What Can Bunnies Chew On?

If you own a bunny, then you can relate to walls, tables, and all sorts of other items of your home that you didn’t think could be gnawed on, chewed.

However, you may see your bunny chewing something and wonder, “Can my bunny chew on this?” I know we asked the same questions ourselves as our bunny Groot made her way from item to item.

Bunnies can chew on cardboard, wood, and many other items you may have around your house. While it may seem like they are hungry, it is in fact to trim their teeth.

Bunnies will chew close to everything in your house. But not all items should be left for your bunny to chew as some can be dangerous.

Why Do Bunnies Chew?

Bunnies chew on many different things as they love to explore with their senses of taste and feeling texture, to build up the muscles of the jaw, and because it’s a form of fun.

Related: Can My Bunny Eat Popcorn?

Further, your bunny needs to constantly chew to wear down their sharp teeth. It can also be a way of getting attention from their humans if they are bored. Especially when they are chewing on things they shouldn’t be like the walls.

A bunnies teeth grows all of their life hence the need for constant chewing. If they don’t chew or stop chewing, then their overgrown teeth can cause your bunny pain and they should be taken to the vet. Not all chewing is equal though and chewing something that is too hard may result in chipping teeth.

Your bunny may also be chewing on items around your home if they are bored and lack mental stimulation. It’s important to provide them with a variety of chew toys or if you have a small yard, let them outside to explore.

Our bunny loves to be outside and will spend hours exploring, digging, and chewing on things. By the time she comes inside, she is too tired to start chewing on things she shouldn’t.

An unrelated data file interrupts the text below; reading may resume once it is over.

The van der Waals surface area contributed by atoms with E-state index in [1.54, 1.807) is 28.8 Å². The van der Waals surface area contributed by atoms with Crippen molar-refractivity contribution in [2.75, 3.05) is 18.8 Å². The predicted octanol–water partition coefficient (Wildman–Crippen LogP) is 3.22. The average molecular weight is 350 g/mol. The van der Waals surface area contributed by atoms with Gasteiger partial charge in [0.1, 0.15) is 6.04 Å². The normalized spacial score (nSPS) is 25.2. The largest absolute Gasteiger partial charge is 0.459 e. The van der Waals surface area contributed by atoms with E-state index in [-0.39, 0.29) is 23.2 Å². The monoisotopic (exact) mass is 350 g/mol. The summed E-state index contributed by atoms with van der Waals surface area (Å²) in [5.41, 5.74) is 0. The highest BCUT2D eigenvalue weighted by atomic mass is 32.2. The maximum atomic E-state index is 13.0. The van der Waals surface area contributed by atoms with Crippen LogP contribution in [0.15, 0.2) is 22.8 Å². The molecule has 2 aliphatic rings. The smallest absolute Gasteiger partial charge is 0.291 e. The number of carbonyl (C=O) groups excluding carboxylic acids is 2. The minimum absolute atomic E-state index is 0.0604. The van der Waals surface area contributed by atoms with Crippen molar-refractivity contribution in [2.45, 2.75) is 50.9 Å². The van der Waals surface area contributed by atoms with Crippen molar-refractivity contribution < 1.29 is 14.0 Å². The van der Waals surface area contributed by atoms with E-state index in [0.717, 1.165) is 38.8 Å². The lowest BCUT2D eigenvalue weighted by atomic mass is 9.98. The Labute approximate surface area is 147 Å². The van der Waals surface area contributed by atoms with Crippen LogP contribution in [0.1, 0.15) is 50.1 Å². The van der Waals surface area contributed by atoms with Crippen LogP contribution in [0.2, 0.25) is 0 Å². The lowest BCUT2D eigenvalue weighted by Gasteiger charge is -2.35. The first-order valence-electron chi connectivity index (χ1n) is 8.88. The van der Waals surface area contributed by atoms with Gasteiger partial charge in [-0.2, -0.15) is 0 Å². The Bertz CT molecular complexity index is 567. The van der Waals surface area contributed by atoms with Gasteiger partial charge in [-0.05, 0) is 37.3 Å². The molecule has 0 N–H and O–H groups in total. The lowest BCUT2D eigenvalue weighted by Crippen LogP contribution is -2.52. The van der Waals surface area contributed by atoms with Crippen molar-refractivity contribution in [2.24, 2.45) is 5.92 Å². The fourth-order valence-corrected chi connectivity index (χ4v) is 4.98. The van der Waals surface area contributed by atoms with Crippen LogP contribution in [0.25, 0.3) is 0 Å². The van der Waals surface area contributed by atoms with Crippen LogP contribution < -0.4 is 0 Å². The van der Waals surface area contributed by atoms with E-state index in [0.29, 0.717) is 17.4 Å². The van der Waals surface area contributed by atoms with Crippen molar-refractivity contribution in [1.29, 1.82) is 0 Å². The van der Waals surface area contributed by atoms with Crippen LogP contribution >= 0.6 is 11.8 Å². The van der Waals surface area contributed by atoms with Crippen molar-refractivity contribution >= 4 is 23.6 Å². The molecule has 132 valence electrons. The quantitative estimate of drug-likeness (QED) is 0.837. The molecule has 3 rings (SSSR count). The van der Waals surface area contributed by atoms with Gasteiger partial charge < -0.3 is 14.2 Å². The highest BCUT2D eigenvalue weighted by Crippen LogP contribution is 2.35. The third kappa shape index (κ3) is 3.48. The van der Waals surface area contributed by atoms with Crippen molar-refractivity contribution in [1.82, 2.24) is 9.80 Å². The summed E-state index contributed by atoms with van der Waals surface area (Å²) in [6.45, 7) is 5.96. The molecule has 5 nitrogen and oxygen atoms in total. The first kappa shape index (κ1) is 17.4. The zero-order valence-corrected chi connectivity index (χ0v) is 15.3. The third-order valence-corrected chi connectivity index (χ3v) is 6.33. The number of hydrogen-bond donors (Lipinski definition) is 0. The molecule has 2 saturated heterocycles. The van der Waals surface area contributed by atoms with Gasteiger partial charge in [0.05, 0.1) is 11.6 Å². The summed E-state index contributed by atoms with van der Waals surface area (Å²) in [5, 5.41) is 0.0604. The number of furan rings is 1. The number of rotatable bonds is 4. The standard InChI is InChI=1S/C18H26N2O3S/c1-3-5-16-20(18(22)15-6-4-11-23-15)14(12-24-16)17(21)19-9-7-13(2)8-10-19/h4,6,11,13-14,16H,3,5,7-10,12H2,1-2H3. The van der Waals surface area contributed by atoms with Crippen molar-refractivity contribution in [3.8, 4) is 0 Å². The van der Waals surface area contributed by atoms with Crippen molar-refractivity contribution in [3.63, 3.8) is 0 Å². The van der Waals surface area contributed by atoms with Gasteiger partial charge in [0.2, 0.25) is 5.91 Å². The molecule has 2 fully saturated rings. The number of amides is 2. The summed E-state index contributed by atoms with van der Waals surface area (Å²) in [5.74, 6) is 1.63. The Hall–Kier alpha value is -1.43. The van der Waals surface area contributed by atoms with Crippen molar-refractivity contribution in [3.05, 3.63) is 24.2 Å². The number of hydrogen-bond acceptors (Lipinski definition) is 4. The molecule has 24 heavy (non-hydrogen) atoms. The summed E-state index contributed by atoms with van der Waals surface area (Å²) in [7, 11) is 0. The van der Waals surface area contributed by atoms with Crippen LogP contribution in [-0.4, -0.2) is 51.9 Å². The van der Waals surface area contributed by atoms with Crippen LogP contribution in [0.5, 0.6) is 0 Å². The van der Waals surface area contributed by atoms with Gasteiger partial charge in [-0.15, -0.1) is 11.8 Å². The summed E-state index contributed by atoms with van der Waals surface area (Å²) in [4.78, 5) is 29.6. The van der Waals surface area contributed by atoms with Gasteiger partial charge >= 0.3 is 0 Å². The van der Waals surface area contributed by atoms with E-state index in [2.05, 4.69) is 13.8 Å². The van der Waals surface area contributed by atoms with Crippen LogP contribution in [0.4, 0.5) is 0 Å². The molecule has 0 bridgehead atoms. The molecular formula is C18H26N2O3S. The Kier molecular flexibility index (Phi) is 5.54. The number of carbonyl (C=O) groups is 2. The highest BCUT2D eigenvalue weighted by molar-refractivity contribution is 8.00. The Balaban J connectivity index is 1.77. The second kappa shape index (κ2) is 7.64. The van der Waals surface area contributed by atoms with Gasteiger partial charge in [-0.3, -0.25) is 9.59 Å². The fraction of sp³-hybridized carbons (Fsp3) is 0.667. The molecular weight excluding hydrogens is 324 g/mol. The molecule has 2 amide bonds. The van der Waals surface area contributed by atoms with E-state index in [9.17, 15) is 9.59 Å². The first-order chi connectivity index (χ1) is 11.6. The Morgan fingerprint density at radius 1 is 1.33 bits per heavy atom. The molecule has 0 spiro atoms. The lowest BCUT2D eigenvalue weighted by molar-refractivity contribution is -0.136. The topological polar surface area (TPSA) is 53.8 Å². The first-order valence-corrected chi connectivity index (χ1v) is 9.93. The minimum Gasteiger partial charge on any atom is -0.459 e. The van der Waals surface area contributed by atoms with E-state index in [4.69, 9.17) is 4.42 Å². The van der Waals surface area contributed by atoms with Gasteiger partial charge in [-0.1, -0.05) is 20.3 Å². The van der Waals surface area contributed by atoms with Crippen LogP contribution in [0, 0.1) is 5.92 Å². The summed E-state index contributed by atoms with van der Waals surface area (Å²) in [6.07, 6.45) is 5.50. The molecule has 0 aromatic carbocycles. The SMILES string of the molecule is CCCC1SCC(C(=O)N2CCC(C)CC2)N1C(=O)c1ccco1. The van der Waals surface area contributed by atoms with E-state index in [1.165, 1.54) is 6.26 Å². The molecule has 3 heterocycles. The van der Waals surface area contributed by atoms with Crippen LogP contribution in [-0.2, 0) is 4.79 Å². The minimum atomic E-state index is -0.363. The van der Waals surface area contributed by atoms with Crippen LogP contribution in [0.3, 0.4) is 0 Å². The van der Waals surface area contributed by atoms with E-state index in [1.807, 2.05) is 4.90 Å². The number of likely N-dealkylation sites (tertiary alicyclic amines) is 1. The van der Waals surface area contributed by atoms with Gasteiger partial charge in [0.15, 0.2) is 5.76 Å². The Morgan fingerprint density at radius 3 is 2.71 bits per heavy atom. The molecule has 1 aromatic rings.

Another reason why your bunny might be chewing on things they shouldn’t is they are hungry. Be sure to provide unlimited fresh hay and depending on your bunny’s age, the appropriate amount of pellets and vegetables. See our article “What Can My Bunny Eat and Not Eat” for more information.

What Is Safe For My Bunny To Chew On?

Your bunny should be given things to chew on that won’t harm them. Your bunny needs a constant supply of hay to eat which also counts as a safe option for your bunny to chew. Here are more safe options:

  • Toilet paper rolls
  • Cardboard boxes
  • Paper bags
  • Untreated wood (certain types)
  • Untreated willow, apple, and maple twigs
  • Paper
  • Pine cones
  • Grass objects
  • Straw objects
  • Sisal objects

What Isn’t Safe For My Bunny Chew On?

  • Non-plain cardboard
  • Wood (certain types)
  • Carpet
  • Plastic
  • Wires
  • Metal
  • Walls

Can My Bunny Chew On Cardboard

Cardboard boxes are our bunny’s favourite chew toy.

Luckily for us, cardboard is made from cellulose which is a plant fiber.

The majority of your bunny’s diet is made up of this substance through the plants that they eat. Some bunnies will just chew the box to pieces leaving a heaping mess, while others will chew up a box with nothing left to be found!

Is this an issue for your bunny? It depends on the cardboard. Untreated, uncoated cardboard is fine for bunnies. Sometimes the cardboard boxes you receive in the mail with your packages are extra chew toys for your bun.